2020, Volume 2, Issue 4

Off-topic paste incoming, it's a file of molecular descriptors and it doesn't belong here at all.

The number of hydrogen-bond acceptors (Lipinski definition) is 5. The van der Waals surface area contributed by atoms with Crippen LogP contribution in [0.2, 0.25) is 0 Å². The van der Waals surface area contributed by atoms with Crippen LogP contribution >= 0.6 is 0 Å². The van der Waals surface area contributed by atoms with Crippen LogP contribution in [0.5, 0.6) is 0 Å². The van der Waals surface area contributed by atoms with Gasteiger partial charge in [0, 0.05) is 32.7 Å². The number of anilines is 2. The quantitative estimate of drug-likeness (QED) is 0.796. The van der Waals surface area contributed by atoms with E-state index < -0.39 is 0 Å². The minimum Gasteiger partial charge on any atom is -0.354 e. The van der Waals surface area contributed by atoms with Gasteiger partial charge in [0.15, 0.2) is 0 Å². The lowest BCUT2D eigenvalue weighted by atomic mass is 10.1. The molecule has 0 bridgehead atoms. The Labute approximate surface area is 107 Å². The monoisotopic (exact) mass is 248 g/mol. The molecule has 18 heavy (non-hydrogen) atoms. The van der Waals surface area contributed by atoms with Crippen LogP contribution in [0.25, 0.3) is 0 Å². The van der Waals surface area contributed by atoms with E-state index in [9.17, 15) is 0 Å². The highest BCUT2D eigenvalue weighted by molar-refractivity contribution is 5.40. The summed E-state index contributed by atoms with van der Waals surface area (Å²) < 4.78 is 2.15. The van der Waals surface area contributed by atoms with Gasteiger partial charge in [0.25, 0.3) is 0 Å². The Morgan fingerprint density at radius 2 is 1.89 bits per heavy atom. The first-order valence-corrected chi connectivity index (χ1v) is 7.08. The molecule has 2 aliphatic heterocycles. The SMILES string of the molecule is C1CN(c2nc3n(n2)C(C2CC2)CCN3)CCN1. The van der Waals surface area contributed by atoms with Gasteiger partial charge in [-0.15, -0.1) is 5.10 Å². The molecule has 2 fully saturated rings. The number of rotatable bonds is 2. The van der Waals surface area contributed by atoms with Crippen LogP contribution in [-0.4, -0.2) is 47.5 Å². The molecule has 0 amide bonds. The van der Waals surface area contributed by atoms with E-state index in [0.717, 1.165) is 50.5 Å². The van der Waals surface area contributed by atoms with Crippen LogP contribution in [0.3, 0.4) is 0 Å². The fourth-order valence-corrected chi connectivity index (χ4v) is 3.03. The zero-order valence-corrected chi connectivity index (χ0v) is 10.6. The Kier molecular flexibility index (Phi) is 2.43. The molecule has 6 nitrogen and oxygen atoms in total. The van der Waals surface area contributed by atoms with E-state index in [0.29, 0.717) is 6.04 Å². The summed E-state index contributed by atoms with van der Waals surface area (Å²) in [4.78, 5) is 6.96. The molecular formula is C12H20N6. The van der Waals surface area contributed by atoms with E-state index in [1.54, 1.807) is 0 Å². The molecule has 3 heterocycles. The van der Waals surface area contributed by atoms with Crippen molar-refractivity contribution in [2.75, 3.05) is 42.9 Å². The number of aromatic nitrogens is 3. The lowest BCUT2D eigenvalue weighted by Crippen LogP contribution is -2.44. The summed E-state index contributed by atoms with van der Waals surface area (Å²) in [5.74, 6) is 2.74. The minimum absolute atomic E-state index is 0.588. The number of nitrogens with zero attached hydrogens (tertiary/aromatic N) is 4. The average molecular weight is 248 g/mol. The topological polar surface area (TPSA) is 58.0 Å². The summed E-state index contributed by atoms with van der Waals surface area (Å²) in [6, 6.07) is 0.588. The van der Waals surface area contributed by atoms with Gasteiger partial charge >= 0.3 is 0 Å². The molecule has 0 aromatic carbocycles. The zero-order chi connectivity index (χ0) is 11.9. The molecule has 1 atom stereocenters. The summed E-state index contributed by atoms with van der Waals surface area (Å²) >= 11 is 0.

Large-sized potassium dihydrogen phosphate (KDP) crystals are an irreplaceable nonlinear optical component in an inertial confinement fusion project. Restricted by the size, previous studies have been aimed mainly at the removal principle and surface roughness of small-sized KDP crystals, with less research on flatness. Due to its low surface damage and high machining efficiency, water dissolution ultraprecision continuous polishing (WDUCP) has become a good technique for processing large-sized KDP crystals. In this technique, the trajectory uniformity of water droplets can directly affect the surface quality, such as flatness and roughness. Specifically, uneven trajectory distribution of water droplets on the surface of KDP crystals derived from the mode of motion obviously affects the surface quality. In this study, the material removal mechanism of WDUCP was introduced. A simulation of the trajectory of water droplets on KDP crystals under different eccentricity modes of motion was then performed. Meanwhile, the coefficient of variation (CV) was utilized to evaluate the trajectory uniformity. Furthermore, to verify the reliability of the simulation, some experimental tests were also conducted by employing a large continuous polisher. The results showed that the CV varied from 0.67 to 2.02 under the certain eccentricity mode of motion and varied from 0.48 to 0.65 under the uncertain eccentricity mode of motion. The CV of uncertain eccentricity is always smaller than that of certain eccentricity. Hence, the uniformity of trajectory was better under uncertain eccentricity. Under the mode of motion of uncertain eccentricity, the initial surface texture of the 100 mm × 100 mm × 10 mm KDP crystal did achieve uniform planarization. The surface root mean square roughness was reduced to 2.182 nm, and the flatness was reduced to 22.013 µm. Therefore, the feasibility and validity of WDUCP for large-sized KDP crystal were verified.